By: Red Hot Mamas
Published: August 26, 2016
All adults should get vaccines to protect their health. Even healthy adults can become seriously ill, and can pass certain illnesses on to others. Everyone should have their vaccination needs assessed at their doctor’s office, pharmacy or other visits with healthcare providers. Certain vaccines are recommended based on a person’s age, occupation or health conditions such as asthma, chronic obstructive pulmonary disease (COPD), diabetes or heart disease.
Vaccination is important because it not only protects the person receiving the vaccine, but also helps prevent the spread of disease, especially to those that are most vulnerable to serious complications such as infants and young children, elderly, and those with chronic conditions and weakened immune systems.
All adults, including pregnant women, should get the influenza (flu) vaccine each year to protect against seasonal flu. Every adult should have one dose of Tdap vaccine (tetanus, diphtheria, and pertussis or whooping cough) if they did not get Tdap as a teen, and then get the Td (tetanus and diphtheria) booster vaccine every 10 years. In addition, pregnant women are recommended to get the Tdap vaccine each time they are pregnant, preferably at 27 through 36 weeks.
Adults 60 year and older are recommended to receive the shingles vaccine. And adults 65 and older are recommended to receive one or more pneumococcal vaccines. Some adults younger than 65 years with certain high risk conditions are also recommended to receive one or more pneumococcal vaccinations.
Adults may need other vaccines – such as hepatitis A, hepatitis B and HPV – depending on their age, occupation, travel, medical conditions, vaccinations they have already received or other considerations.
Vaccines are an important step in protecting adults against several serious, and sometimes deadly, diseases.
- The need for vaccinations does not end in childhood. Vaccines are recommended throughout our lives based on age, lifestyle, occupation, travel destinations, medical conditions and vaccines received in the past.
- The Advisory Committee on Immunization Practices (ACIP) updates vaccine recommendations for adults each year based on the latest research on vaccine safety, effectiveness, and patterns of vaccine-preventable diseases.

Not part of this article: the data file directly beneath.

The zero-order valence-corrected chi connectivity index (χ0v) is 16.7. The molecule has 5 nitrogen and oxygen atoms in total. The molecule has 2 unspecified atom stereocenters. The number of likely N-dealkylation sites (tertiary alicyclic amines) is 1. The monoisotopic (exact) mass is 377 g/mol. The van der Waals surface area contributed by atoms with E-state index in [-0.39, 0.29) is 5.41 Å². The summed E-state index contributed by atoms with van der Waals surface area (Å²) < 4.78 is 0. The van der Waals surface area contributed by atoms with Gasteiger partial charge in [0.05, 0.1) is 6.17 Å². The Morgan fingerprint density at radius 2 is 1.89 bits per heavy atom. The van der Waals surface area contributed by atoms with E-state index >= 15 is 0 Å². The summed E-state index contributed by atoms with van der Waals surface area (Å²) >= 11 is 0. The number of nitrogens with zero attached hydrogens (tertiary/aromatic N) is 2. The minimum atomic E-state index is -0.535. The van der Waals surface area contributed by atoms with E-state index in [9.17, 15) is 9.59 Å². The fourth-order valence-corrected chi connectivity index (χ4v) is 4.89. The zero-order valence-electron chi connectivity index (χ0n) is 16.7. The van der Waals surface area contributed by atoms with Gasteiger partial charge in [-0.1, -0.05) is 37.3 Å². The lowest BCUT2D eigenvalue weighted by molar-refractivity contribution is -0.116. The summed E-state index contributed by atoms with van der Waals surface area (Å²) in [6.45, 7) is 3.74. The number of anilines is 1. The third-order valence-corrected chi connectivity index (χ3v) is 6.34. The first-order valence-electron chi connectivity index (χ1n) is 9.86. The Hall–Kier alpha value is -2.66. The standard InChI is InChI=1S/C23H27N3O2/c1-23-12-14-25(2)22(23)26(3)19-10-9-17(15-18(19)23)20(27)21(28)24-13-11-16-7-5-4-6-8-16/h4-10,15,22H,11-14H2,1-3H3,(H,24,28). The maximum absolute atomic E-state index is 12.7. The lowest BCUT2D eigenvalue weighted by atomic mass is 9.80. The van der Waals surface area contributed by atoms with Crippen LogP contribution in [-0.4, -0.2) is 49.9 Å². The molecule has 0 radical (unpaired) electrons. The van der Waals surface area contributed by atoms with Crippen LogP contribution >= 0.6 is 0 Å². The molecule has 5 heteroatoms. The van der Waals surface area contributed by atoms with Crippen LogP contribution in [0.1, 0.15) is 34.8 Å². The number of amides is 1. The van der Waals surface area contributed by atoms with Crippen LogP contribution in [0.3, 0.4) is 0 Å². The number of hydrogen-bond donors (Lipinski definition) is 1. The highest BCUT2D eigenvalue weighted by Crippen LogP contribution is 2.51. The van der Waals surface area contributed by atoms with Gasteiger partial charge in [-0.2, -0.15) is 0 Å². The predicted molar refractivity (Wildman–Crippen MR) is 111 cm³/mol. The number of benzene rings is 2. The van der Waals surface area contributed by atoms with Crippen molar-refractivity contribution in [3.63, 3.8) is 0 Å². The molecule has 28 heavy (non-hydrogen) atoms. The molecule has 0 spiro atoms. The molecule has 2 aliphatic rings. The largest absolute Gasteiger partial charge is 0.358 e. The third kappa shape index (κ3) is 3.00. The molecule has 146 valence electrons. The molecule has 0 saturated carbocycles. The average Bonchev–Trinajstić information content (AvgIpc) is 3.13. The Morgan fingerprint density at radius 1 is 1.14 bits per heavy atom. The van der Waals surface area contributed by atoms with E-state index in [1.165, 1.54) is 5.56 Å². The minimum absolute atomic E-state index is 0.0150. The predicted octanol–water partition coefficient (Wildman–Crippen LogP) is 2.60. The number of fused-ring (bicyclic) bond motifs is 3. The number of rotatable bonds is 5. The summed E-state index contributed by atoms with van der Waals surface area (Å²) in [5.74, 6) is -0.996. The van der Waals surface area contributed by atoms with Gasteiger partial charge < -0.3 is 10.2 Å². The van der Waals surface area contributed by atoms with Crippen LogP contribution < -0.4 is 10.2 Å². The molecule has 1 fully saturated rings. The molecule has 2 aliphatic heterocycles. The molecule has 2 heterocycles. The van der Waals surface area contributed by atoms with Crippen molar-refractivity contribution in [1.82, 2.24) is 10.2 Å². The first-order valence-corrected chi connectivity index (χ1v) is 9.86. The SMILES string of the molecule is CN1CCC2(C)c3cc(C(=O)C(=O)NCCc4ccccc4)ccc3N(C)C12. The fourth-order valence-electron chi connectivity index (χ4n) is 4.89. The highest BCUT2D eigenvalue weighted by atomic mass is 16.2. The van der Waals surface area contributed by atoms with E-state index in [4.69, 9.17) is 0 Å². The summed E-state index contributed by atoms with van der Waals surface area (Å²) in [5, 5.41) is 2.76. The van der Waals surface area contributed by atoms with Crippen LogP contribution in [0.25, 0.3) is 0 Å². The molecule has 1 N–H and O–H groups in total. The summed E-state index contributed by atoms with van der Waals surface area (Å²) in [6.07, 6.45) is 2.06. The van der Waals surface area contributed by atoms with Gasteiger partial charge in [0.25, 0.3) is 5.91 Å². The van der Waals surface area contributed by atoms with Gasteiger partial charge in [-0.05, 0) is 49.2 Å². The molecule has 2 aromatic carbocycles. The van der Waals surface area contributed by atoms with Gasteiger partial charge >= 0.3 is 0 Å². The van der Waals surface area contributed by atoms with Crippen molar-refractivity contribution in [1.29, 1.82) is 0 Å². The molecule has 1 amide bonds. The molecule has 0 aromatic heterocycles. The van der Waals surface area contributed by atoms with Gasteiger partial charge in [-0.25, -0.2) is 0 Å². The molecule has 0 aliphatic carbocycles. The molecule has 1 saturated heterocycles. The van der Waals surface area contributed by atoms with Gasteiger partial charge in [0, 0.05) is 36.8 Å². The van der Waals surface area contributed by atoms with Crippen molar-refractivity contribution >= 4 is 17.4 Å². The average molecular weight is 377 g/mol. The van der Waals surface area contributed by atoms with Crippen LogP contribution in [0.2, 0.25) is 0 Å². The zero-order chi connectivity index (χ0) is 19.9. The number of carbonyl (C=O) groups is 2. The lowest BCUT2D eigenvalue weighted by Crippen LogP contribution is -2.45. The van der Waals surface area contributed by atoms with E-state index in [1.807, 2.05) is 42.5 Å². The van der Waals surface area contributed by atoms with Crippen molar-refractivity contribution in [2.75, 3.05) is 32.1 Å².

- ACIP’s vaccination recommendations also are reviewed and approved by professional medical provider organizations, including the American College of Physicians, American Academy of Family Physicians, American College of Obstetricians and Gynecologists, and American College of Nurse-Midwives.
Every year, tens of thousands of adults in the U.S. needlessly suffer, are hospitalized, and even die from diseases that could be prevented by vaccines.
- Each year, an average of 226,000 people are hospitalized due to influenza and between 3,000 and 49,000 people die of influenza and its complications, the majority are among adults.
- About 900,000 people get pneumococcal pneumonia every year, leading to as many as 400,000 hospitalizations and 19,000 deaths,
- 700,000 to 1.4 million people suffer from chronic hepatitis B, with complications such as liver cancer.
- In the U.S., HPV causes about 17,000 cancers in women, and about 9,000 cancers in men each year. About 4,000 women die each year from cervical cancer.
- Of the approximately one million cases of shingles that occur annually, up to one in five cases (10-20%) will involve the eye.
Vaccines are recommended for adults to prevent serious diseases such as influenza (flu), shingles, pneumonia, hepatitis, and whooping cough.
- Older adults and adults with certain chronic conditions are at increased risk for serious complications from vaccine-preventable diseases.
- Many of these diseases are common in the U.S., and all adults – even healthy adults – can benefit from vaccination.
- Some vaccines can help prevent cancer. Hepatitis B vaccine can prevent liver cancer that can develop after developing chronic hepatitis B. The HPV vaccine can prevent cancers caused by HPV infection, including cervical, vaginal, vulvar and anal cancers.
- Vaccination is important because it not only protects the person being vaccinated, but also helps prevent the spread of diseases to others – especially those who are most vulnerable to serious complications, such as young children, older people, and people with certain chronic conditions or weakened immune systems.
Most adults have probably not received all the vaccines they need.
- Unfortunately, far too few adults are receiving the recommended vaccines, leaving themselves and their loved ones vulnerable to serious diseases.
- According to CDC data,:
- Only 20% of adults 19 years or older had received Tdap vaccination. – National Health Interview Survey 2014
- Only 28% of adults 60 years or older had received shingles (herpes zoster) vaccination. – National Health Interview Survey 2014
- Only 20% of adults 19 to 64 years at increased risk had received pneumococcal vaccination. – National Health Interview Survey 2014